Today, one of the big ‘symbolic boundaries’ in that imaginary east/west division involves LGBT rights and state homophobia/biphobia/transphobia. This was already emerging in the late 1990s, but really entered public ‘common sense’ in the twenty-first century as LGBT movements won important legislative struggles for LGB and sometimes even trans equality – leading to widespread stereotypes in western European countries that ‘Eastern Europe’ is somewhere ‘more homophobic’ than the West. (The same stereotypes are often, just as simplistically, applied to ‘Africa’ or ‘Islam’.)

Traffic-light maps of LGB rights in different European countries, like the ILGA Rainbow Europe Map, tend to come out looking green in the west and red in the east, giving an instant visual impression of which countries are supposedly further ‘ahead’ or ‘behind’. (The Trans Rights Europe Map, interestingly, is rather less spatially coherent.)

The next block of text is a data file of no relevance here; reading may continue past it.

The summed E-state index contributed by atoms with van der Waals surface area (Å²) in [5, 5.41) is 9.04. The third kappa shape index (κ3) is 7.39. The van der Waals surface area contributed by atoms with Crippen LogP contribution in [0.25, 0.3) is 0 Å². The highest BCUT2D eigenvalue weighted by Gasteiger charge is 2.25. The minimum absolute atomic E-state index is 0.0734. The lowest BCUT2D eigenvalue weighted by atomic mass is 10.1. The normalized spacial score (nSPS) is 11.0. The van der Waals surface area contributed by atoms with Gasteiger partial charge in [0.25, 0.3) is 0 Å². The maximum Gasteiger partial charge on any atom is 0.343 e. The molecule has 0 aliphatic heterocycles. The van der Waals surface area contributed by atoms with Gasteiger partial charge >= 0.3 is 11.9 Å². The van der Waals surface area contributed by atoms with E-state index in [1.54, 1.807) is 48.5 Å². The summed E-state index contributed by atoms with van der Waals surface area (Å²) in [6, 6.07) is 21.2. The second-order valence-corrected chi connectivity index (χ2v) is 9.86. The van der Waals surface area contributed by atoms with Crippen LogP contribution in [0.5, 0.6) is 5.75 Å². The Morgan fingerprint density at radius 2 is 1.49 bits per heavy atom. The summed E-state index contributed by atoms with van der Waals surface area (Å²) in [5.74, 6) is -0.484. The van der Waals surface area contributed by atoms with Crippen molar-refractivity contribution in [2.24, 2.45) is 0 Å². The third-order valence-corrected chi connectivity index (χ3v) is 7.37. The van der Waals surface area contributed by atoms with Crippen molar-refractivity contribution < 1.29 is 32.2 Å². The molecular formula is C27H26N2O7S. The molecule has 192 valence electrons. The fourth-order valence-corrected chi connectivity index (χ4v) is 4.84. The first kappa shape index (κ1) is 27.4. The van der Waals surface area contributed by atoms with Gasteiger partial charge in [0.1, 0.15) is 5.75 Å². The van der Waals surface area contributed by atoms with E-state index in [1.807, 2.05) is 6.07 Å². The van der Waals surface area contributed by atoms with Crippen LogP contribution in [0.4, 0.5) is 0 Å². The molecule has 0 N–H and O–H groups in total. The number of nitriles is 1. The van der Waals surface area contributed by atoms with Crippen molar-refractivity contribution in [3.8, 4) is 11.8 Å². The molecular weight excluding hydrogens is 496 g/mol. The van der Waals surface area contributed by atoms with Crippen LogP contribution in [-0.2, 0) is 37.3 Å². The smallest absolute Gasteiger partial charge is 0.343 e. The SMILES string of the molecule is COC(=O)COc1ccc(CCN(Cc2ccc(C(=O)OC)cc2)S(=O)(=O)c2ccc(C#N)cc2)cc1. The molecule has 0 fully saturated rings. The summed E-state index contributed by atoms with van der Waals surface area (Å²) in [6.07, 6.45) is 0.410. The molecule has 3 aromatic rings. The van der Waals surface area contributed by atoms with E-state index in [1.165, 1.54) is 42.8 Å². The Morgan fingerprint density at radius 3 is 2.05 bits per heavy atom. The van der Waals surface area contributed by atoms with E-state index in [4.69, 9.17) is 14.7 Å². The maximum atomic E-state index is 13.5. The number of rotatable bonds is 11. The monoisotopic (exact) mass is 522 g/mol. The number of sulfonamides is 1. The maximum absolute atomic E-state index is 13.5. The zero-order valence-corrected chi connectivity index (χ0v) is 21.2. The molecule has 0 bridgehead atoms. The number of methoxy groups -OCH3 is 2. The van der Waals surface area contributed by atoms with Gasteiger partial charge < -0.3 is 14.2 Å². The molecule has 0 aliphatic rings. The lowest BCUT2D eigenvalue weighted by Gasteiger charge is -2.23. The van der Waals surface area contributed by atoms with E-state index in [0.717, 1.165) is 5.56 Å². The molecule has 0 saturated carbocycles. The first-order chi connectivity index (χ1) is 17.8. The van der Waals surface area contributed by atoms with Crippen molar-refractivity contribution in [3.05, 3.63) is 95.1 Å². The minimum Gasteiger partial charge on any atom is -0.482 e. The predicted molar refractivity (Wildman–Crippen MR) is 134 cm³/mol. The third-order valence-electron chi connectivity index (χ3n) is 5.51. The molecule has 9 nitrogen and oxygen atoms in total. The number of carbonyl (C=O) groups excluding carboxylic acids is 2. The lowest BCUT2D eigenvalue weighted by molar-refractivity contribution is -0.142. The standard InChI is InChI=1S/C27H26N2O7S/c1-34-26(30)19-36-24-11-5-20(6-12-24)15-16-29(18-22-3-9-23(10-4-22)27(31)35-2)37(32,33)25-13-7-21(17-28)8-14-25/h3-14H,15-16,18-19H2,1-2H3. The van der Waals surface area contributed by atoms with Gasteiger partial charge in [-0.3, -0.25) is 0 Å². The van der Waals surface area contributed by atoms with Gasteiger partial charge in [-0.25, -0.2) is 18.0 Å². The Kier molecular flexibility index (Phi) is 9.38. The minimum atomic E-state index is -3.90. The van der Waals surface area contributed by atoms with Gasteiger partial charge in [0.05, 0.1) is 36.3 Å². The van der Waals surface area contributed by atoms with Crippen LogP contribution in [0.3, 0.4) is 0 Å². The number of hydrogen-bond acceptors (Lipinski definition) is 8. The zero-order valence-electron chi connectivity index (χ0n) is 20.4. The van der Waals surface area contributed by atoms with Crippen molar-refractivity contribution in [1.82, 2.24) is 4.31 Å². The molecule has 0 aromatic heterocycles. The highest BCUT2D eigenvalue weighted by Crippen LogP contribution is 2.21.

These indexes simplify a lot of legal and social complexities into a yes-or-no checklist of rights, and create an illusion of western European progressiveness and eastern European backwardness that east European queer scholars have taken the lead in pushing back against. Contemporary homophobia, biphobia and transphobia is not just international but transnational, with US pastors inspiring persecution of LGBT people in the Caribbean and Uganda, and French and Polish groups campaigning against LGBT equality exchanging slogans and symbols with each other. Nevertheless, opponents of LGBT equality have been more successful in some countries than others in persuading governments to follow their ideas and rhetoric – notably in Russia, where the federal parliament passed the so-called ‘anti-homopropaganda’ law in June 2013.